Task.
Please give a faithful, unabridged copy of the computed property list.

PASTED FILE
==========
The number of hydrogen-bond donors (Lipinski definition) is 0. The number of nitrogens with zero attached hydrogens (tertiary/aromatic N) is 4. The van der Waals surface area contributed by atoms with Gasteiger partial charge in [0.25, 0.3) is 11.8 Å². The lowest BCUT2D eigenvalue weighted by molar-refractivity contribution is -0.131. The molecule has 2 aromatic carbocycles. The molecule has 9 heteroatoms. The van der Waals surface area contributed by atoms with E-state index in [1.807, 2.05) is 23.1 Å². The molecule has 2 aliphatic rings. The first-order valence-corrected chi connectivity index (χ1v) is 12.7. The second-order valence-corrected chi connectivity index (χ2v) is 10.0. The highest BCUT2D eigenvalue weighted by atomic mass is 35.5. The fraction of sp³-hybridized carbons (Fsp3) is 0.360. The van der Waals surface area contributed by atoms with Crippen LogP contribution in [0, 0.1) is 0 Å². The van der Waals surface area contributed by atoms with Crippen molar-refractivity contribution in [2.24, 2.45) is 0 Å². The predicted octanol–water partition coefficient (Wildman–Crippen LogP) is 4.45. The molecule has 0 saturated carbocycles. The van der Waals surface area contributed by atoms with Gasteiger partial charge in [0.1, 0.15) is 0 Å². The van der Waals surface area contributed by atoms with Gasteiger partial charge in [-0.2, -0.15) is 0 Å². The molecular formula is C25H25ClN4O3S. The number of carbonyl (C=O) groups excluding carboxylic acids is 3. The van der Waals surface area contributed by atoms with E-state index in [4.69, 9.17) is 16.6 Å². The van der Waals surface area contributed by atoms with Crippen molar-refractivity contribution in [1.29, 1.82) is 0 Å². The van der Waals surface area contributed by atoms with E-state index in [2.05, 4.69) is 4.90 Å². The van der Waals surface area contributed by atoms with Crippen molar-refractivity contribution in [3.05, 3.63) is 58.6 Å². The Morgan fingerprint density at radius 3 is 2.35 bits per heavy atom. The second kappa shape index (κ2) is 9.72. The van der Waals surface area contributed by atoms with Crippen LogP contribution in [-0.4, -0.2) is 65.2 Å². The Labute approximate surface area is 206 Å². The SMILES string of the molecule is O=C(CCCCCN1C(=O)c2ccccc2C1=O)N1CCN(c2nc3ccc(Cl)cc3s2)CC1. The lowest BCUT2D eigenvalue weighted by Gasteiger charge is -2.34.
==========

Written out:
The number of hydrogen-bond donors (Lipinski definition) is 0. The number of nitrogens with zero attached hydrogens (tertiary/aromatic N) is 4. The van der Waals surface area contributed by atoms with Gasteiger partial charge in [0.25, 0.3) is 11.8 Å². The lowest BCUT2D eigenvalue weighted by molar-refractivity contribution is -0.131. The molecule has 2 aromatic carbocycles. The molecule has 9 heteroatoms. The van der Waals surface area contributed by atoms with E-state index in [1.807, 2.05) is 23.1 Å². The molecule has 2 aliphatic rings. The first-order valence-corrected chi connectivity index (χ1v) is 12.7. The second-order valence-corrected chi connectivity index (χ2v) is 10.0. The highest BCUT2D eigenvalue weighted by atomic mass is 35.5. The fraction of sp³-hybridized carbons (Fsp3) is 0.360. The van der Waals surface area contributed by atoms with Crippen LogP contribution in [0, 0.1) is 0 Å². The van der Waals surface area contributed by atoms with Crippen molar-refractivity contribution in [2.24, 2.45) is 0 Å². The predicted octanol–water partition coefficient (Wildman–Crippen LogP) is 4.45. The molecule has 0 saturated carbocycles. The van der Waals surface area contributed by atoms with Gasteiger partial charge in [0.1, 0.15) is 0 Å². The van der Waals surface area contributed by atoms with Gasteiger partial charge in [-0.2, -0.15) is 0 Å². The molecular formula is C25H25ClN4O3S. The number of carbonyl (C=O) groups excluding carboxylic acids is 3. The van der Waals surface area contributed by atoms with E-state index in [4.69, 9.17) is 16.6 Å². The van der Waals surface area contributed by atoms with Crippen molar-refractivity contribution in [1.29, 1.82) is 0 Å². The van der Waals surface area contributed by atoms with E-state index in [2.05, 4.69) is 4.90 Å². The van der Waals surface area contributed by atoms with Crippen molar-refractivity contribution in [3.05, 3.63) is 58.6 Å². The Morgan fingerprint density at radius 3 is 2.35 bits per heavy atom. The second kappa shape index (κ2) is 9.72. The van der Waals surface area contributed by atoms with Crippen LogP contribution in [-0.4, -0.2) is 65.2 Å². The Labute approximate surface area is 206 Å². The SMILES string of the molecule is O=C(CCCCCN1C(=O)c2ccccc2C1=O)N1CCN(c2nc3ccc(Cl)cc3s2)CC1. The lowest BCUT2D eigenvalue weighted by Gasteiger charge is -2.34.